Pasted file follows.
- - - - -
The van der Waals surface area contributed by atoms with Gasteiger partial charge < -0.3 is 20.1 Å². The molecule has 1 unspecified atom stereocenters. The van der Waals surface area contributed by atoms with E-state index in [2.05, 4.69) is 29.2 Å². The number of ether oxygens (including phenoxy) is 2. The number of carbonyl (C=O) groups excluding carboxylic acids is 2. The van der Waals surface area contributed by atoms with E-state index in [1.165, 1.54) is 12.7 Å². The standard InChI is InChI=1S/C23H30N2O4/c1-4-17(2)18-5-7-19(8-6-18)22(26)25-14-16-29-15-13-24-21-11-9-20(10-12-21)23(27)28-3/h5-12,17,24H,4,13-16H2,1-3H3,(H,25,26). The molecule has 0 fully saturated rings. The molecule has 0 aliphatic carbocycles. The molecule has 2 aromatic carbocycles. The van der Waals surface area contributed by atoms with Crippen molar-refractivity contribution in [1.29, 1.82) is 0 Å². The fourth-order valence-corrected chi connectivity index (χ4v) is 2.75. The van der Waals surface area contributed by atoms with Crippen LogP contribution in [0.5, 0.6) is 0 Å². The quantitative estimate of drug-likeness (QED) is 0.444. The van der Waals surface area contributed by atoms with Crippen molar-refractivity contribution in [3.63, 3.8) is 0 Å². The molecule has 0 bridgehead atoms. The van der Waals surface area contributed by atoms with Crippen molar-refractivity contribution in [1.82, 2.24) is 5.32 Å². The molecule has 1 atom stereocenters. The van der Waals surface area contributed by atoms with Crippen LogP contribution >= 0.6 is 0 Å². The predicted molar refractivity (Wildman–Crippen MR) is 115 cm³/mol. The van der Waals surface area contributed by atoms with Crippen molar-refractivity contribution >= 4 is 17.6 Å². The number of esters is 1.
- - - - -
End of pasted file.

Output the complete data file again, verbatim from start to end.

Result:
The van der Waals surface area contributed by atoms with Gasteiger partial charge < -0.3 is 20.1 Å². The molecule has 1 unspecified atom stereocenters. The van der Waals surface area contributed by atoms with E-state index in [2.05, 4.69) is 29.2 Å². The number of ether oxygens (including phenoxy) is 2. The number of carbonyl (C=O) groups excluding carboxylic acids is 2. The van der Waals surface area contributed by atoms with E-state index in [1.165, 1.54) is 12.7 Å². The standard InChI is InChI=1S/C23H30N2O4/c1-4-17(2)18-5-7-19(8-6-18)22(26)25-14-16-29-15-13-24-21-11-9-20(10-12-21)23(27)28-3/h5-12,17,24H,4,13-16H2,1-3H3,(H,25,26). The molecule has 0 fully saturated rings. The molecule has 0 aliphatic carbocycles. The molecule has 2 aromatic carbocycles. The van der Waals surface area contributed by atoms with Crippen molar-refractivity contribution in [1.29, 1.82) is 0 Å². The fourth-order valence-corrected chi connectivity index (χ4v) is 2.75. The van der Waals surface area contributed by atoms with Crippen LogP contribution in [0.5, 0.6) is 0 Å². The quantitative estimate of drug-likeness (QED) is 0.444. The van der Waals surface area contributed by atoms with Crippen molar-refractivity contribution in [3.63, 3.8) is 0 Å². The molecule has 0 bridgehead atoms. The van der Waals surface area contributed by atoms with Crippen molar-refractivity contribution in [1.82, 2.24) is 5.32 Å². The molecule has 1 atom stereocenters. The van der Waals surface area contributed by atoms with Crippen LogP contribution >= 0.6 is 0 Å². The predicted molar refractivity (Wildman–Crippen MR) is 115 cm³/mol. The van der Waals surface area contributed by atoms with Crippen molar-refractivity contribution >= 4 is 17.6 Å². The number of esters is 1.